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Jackson v. McConnell

United States District Court, W.D. Louisiana, Alexandria Division

September 12, 2018

PATRICK ALAN JACKSON, Petitioner
v.
CHRIS MCCONNELL, Respondent

          DEE D. DRELL, JUDGE

          REPORT AND RECOMMENDATION

          JOSEPH H.L. PEREZ-MONTES, UNITED STATES MAGISTRATE JUDGE

         Before the Court is a petition for writ of habeas corpus (28 U.S.C. § 2241) filed by pro se Petitioner Patrick Alan Jackson (“Jackson”) (#26361-078). Jackson is an inmate in the custody of the United States Bureau of Prisons (“BOP”), incarcerated at the Federal Correctional Institution in Pollock, Louisiana. Jackson challenges the calculation of his sentence by the BOP, the legality of his sentence imposed in the United States District Court for the Eastern District of Texas, and his counsel's performance at sentencing.

         This Court lacks jurisdiction over Jackson's challenge to the legality of his term of imprisonment and his counsel's performance, so that portion of Jackson's petition should be dismissed without prejudice. Jackson's challenge to the BOP's computation of his sentence is meritless, and should be denied and dismissed with prejudice.

         I. Background

         On August 5, 2015, Jackson was arrested by Beaumont, Texas authorities for possession of a controlled substance. (Doc. 1-2, p. 7). On October 26, 2015, Jackson's probation was revoked, and Jackson was sentenced to a six-year term of imprisonment in the Criminal District Court of Jefferson County Docket No. 10-10417. (Doc. 1-2, p. 7). Jackson was also sentenced to a concurrent term of imprisonment in another state case. (Doc. 1-2, p. 7).

         On May 20, 2016, while in state custody, Jackson was “borrowed” by federal authorities pursuant to a federal writ of habeas corpus ad prosequendum in the Eastern District of Texas. (Doc. 1-2, p. 7). Jackson entered a guilty plea and was convicted of conspiracy with intent to distribute 280 grams or more of cocaine base. (1:15-cr-119, E.D. Tex., Doc. 537). Jackson was sentenced to a 120-month term of imprisonment, specifically ordered to run consecutive to his sentence imposed in Jefferson County Docket Number 10-10417. (1:15-cr-119, E.D. Tex., Doc. 537). Jackson did not appeal his conviction or sentence.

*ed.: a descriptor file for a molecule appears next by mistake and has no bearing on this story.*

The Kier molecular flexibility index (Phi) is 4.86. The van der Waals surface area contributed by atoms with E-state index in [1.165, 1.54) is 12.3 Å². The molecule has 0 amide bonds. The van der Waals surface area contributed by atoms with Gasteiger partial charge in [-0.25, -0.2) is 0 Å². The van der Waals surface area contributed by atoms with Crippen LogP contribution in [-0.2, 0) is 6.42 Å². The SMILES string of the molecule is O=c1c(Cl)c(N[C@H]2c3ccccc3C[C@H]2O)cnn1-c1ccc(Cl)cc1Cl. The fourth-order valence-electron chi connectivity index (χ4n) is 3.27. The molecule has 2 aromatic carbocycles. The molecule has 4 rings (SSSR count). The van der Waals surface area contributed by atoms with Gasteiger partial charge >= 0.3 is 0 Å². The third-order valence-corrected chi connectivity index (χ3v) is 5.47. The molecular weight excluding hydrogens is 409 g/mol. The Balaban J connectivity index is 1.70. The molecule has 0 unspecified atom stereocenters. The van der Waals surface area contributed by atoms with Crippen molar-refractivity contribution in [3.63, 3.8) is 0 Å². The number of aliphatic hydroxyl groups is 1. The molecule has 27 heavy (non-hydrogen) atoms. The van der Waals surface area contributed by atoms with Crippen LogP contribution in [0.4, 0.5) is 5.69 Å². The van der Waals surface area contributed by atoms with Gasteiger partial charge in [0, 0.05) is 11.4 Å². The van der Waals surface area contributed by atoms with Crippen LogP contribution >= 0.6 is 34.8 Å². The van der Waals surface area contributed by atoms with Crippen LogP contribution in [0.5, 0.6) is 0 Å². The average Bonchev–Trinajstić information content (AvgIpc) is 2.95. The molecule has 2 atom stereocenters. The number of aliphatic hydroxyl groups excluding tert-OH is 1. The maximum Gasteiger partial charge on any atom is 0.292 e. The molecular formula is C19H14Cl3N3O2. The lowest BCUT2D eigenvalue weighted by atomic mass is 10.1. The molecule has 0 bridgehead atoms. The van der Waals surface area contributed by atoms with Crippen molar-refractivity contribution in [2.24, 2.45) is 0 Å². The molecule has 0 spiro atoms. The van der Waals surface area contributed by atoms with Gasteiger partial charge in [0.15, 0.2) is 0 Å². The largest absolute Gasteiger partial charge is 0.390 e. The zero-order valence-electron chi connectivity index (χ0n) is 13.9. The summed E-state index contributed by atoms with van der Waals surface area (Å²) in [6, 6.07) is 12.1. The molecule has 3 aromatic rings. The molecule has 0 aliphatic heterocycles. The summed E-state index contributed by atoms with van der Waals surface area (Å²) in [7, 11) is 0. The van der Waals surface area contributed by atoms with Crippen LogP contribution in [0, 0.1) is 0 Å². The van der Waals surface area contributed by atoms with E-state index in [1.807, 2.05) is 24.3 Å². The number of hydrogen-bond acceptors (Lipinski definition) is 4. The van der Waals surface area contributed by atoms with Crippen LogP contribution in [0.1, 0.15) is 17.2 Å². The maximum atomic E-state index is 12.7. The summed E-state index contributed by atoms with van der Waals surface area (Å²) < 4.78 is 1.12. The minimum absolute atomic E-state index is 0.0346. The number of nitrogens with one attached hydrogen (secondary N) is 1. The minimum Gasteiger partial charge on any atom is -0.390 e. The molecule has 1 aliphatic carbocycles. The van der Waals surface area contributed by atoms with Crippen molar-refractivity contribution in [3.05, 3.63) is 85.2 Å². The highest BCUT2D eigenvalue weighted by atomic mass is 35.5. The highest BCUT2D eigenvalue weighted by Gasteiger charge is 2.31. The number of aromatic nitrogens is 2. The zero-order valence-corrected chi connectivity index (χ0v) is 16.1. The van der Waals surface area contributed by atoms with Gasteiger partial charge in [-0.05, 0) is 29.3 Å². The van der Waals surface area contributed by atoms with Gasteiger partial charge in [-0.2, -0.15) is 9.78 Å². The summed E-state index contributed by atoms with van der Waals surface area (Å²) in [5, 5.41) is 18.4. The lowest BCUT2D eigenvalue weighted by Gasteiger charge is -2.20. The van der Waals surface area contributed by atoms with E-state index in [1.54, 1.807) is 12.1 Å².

In his § 2241 petition, Jackson argues that he is entitled to federal credit for the time spent in federal custody under the writ of habeas corpus ad prosequendum. Jackson also argues that the federal court erred in failing to order concurrent sentences, and that his attorney rendered ineffective assistance in failing to adequately argue for a lesser or concurrent sentence. (Doc. 1, p. 6).

         II. Law and Analysis

         A. Jackson is not entitled to federal credit for time served on his state sentence.

         Title 18 U.S.C. § 3585 provides that a sentence commences on the date the defendant is received in custody awaiting transportation to, or arrives voluntarily to commence service of sentence at, the official detention facility at which the sentence is to be served. It also provides that a defendant shall be given credit toward the service of a term of imprisonment for any time he has spent in official detention prior to the date the sentence commences: “(1) as a result of the offense for which the sentence was imposed; or (2) as a result of any other charge for which the defendant was arrested after the commission of the offense for which the sentence was imposed; that has not been credited against another sentence.” 18 U.S.C. § 3585(b).

         Jackson's federal sentence commenced on June 27, 2017, the date he was received in exclusive federal custody. (Doc. 1-2, p. 4). Although Jackson was in temporary federal custody pursuant to a federal writ of habeas corpus ad prosequendum from May 20, 2016, through May 25, 2017, the writ did not deprive state authorities of primary jurisdiction. A writ of habeas corpus ad prosequendum permits one sovereign to temporarily “borrow” a person in the custody of another sovereign for the purpose of prosecution. The writ is only a “loan” of the prisoner to another jurisdiction for criminal proceedings in the receiving jurisdiction. See Causey v. Civiletti, 621 F.2d 691, 693 (5th Cir. 1980) (citing United States v. Kipp, 232 F.2d 147 (7th Cir. 1956)).

         The time during which Jackson was in “borrowed” federal custody was credited toward his state sentence. (Doc. 1-2, p. 8). Pursuant to § 3585(b), this time cannot also be credited toward his federal sentence. See Vignera v. Attorney General of the United States, 455 F.2d 637, 638 (5th Cir. 1972) (prisoner is not entitled to credit towards a federal sentence for the time spent in a federal detention center under a writ of habeas corpus ad prosequendum if the prisoner received credit for such time on his state sentence). Therefore, Jackson has received all the credit to which he is entitled.

         B. This Court lacks jurisdiction over Jackson's challenge to the length of his sentence and ...


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